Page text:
Way back in the swinging sixties, a duo called Peter and Gordon made a splash on the pop charts. With a song given to them by a close friend, Peter Asher and Gordon Waller rocketed to number one on the singles charts both in America and in their native United Kingdom. It didn’t hurt that “A World Without Love” was written by Paul McCartney, but Peter and Gordon’s winning personalities made it clear that they were more than mere vehicles for the Beatles’ extracurricular songwriting projects.
Peter and Gordon scored another hit just three months later—“Nobody I Know,” another tune written by McCartney—and a third single, “I Don’t Want to See You Again,” also from the prolific Paul (although it was credited to Lennon-McCartney on the sleeve).
But Peter and Gordon didn’t get all of their material from McCartney. Covers of Buddy Holly (“True Love Ways”), Phil Spector (“To Know You is to Love You”) and Del Shannon (“I Go to Pieces”) were also hit singles. The duo’s string of pop hits continued well into 1966 and beyond: “Woman” was a Top Twenty hit in both the U.K. and United States; credited to songwriter Bernard Webb, it was in reality yet another McCartney composition. The pair’s last major hit, the bouncy “Lady Godiva,” was co-written by Waller.
Peter and Gordon would be known as singles artists, although they produced a staggering volume of recordings in a few short years: ten original albums (plus a best-of compilation) between 1964 and 1967. But after a final, non-album (and non-charting) single in 1969, Asher and Waller went their separate ways. Waller would release a few albums as a solo artist, and after a long absence from music, he resumed performing in 2002. He passed away in 2009.
As it turned out, the end of the sixties and of his duo with Waller was merely the end of the beginning for Peter Asher. As McCartney’s confidante (and, for a time, roommate), he made it clear that he had skills beyond singing and performing. When the Beatles launched Apple Records, Asher came on board as producer and talent scout. His first signing was a young American singer-songwriter, James Taylor. While Taylor’s self-titled debut on Apple wasn’t a major seller, it established a working relationship between producer Asher and the artist.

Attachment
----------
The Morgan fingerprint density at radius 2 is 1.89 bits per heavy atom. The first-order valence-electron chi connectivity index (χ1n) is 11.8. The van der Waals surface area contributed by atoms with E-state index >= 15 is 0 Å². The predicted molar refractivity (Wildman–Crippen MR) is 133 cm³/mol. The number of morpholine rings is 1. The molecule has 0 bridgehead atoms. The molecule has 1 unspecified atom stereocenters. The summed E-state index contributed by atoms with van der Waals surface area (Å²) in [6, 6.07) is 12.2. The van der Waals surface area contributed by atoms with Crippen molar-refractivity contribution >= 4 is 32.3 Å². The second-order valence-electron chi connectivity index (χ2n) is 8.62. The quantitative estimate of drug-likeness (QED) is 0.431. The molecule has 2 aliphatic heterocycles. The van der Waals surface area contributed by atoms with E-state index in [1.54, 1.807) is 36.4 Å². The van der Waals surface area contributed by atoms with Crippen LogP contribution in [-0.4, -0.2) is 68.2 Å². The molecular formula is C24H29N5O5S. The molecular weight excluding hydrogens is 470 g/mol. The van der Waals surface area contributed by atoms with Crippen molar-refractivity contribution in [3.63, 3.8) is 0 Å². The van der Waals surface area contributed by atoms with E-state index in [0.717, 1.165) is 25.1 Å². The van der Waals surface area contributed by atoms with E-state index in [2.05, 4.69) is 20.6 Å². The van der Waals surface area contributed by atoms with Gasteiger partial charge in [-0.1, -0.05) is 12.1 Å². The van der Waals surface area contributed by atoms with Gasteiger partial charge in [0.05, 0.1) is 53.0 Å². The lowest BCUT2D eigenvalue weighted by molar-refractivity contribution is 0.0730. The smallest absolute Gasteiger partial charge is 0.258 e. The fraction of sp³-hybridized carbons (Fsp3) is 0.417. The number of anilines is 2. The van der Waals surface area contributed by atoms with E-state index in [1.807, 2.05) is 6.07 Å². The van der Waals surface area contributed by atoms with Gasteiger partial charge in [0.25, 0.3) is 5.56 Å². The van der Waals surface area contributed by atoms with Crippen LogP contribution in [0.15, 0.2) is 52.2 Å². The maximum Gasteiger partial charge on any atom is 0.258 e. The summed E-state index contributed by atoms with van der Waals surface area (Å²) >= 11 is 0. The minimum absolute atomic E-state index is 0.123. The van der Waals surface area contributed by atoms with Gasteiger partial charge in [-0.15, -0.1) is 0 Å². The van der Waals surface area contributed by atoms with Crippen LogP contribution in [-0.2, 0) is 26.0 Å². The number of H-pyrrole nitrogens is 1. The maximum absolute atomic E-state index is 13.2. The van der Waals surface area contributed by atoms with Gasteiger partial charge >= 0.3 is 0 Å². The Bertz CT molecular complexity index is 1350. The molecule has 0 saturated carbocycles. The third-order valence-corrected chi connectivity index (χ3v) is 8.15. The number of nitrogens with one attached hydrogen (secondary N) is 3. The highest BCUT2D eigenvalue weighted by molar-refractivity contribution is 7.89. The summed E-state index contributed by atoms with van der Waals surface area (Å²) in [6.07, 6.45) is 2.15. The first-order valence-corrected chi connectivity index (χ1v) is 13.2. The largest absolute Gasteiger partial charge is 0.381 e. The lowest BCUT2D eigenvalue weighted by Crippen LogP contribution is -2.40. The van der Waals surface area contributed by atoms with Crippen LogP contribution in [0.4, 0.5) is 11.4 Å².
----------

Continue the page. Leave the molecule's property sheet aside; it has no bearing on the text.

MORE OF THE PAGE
And it would be as a manager and producer that Peter Asher would come to be best known. Over the years he has worked with the biggest names in popular music, his particular talents helping them craft their best-loved works. In the seventies he worked with Linda Ronstadt, J.D. Souther, David Sanborn, Andrew Gold and Bonnie Raitt, among others.
Continuing his creatively fruitful relationship with many of those artists, in the eighties and beyond he produced Cher, 10,000 Maniacs, Diana Ross, Neil Diamond, Olivia Newton-John, Randy Newman, Ringo Starr, Cheap Trick’s Robin Zander, Sarah Brightman, Robin Williams, Wilson Phillips, Morrissey, Carole King, Steve Martin and the Steep Canyon Rangers.
But Asher never gave up on performing live. An endearingly likable fellow, long based in the United States, his professional and personal relationships meant that he amassed a wealth of anecdotes, the sort that fans of pop culture would lap up. He has developed a live show that combines songs and storytelling, creating a delightful trip back in time. Blending the engaging back-and-forth of a TED Talk with stripped-down readings of his many pop hits (and making use of multimedia in a way that manages to feel homespun and intimate), Peter Asher has created an evening of entertainment like no other.
January 3, 8pm at City Winery, 1200 West Randolph, (312)733-9463; $28-$38.
With a background in marketing and advertising, Bill Kopp got his professional start writing for Trouser Press. His more than 2,500 interviews, essays, and reviews reflect Bill’s keen interest in American musical forms, most notably rock, jazz and soul. His work features a special emphasis on reissues and vinyl. Bill’s work also appears in many other outlets both online and in print. He also researches and authors liner notes for album reissues, and co-produced a reissue of jazz legend Julian “Cannonball” Adderley’s final album. His first book, “Reinventing Pink Floyd,” is due from Rowman & Littlefield in February 2018.